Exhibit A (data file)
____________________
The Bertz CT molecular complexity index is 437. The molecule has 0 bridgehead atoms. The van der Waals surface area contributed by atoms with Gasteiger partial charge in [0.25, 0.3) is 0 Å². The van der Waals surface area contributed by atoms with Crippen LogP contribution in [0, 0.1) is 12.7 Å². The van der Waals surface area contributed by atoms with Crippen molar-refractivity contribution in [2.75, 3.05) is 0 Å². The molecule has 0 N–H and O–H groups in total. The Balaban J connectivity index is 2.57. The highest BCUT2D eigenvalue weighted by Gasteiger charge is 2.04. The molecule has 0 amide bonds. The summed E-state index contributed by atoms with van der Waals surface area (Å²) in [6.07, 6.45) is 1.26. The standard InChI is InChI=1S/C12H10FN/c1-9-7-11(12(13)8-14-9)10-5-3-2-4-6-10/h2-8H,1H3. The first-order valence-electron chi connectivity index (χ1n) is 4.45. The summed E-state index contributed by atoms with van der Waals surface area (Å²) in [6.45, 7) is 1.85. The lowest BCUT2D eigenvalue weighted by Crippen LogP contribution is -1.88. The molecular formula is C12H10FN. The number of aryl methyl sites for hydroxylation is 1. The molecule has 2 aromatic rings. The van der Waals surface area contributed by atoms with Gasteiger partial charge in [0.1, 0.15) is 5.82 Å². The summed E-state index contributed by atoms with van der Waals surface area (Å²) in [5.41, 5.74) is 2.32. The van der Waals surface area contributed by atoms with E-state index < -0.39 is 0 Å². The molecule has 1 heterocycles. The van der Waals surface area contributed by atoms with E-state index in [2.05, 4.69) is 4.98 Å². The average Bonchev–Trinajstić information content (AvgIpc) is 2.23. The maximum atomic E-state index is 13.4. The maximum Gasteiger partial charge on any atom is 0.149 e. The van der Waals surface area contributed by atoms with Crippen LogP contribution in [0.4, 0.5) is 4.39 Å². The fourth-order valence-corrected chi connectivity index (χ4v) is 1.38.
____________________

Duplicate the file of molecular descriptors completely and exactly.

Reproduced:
The Bertz CT molecular complexity index is 437. The molecule has 0 bridgehead atoms. The van der Waals surface area contributed by atoms with Gasteiger partial charge in [0.25, 0.3) is 0 Å². The van der Waals surface area contributed by atoms with Crippen LogP contribution in [0, 0.1) is 12.7 Å². The van der Waals surface area contributed by atoms with Crippen molar-refractivity contribution in [2.75, 3.05) is 0 Å². The molecule has 0 N–H and O–H groups in total. The Balaban J connectivity index is 2.57. The highest BCUT2D eigenvalue weighted by Gasteiger charge is 2.04. The molecule has 0 amide bonds. The summed E-state index contributed by atoms with van der Waals surface area (Å²) in [6.07, 6.45) is 1.26. The standard InChI is InChI=1S/C12H10FN/c1-9-7-11(12(13)8-14-9)10-5-3-2-4-6-10/h2-8H,1H3. The first-order valence-electron chi connectivity index (χ1n) is 4.45. The summed E-state index contributed by atoms with van der Waals surface area (Å²) in [6.45, 7) is 1.85. The lowest BCUT2D eigenvalue weighted by Crippen LogP contribution is -1.88. The molecular formula is C12H10FN. The number of aryl methyl sites for hydroxylation is 1. The molecule has 2 aromatic rings. The van der Waals surface area contributed by atoms with Gasteiger partial charge in [0.1, 0.15) is 5.82 Å². The summed E-state index contributed by atoms with van der Waals surface area (Å²) in [5.41, 5.74) is 2.32. The van der Waals surface area contributed by atoms with E-state index < -0.39 is 0 Å². The molecule has 1 heterocycles. The van der Waals surface area contributed by atoms with E-state index in [2.05, 4.69) is 4.98 Å². The average Bonchev–Trinajstić information content (AvgIpc) is 2.23. The maximum atomic E-state index is 13.4. The maximum Gasteiger partial charge on any atom is 0.149 e. The van der Waals surface area contributed by atoms with Crippen LogP contribution in [0.4, 0.5) is 4.39 Å². The fourth-order valence-corrected chi connectivity index (χ4v) is 1.38.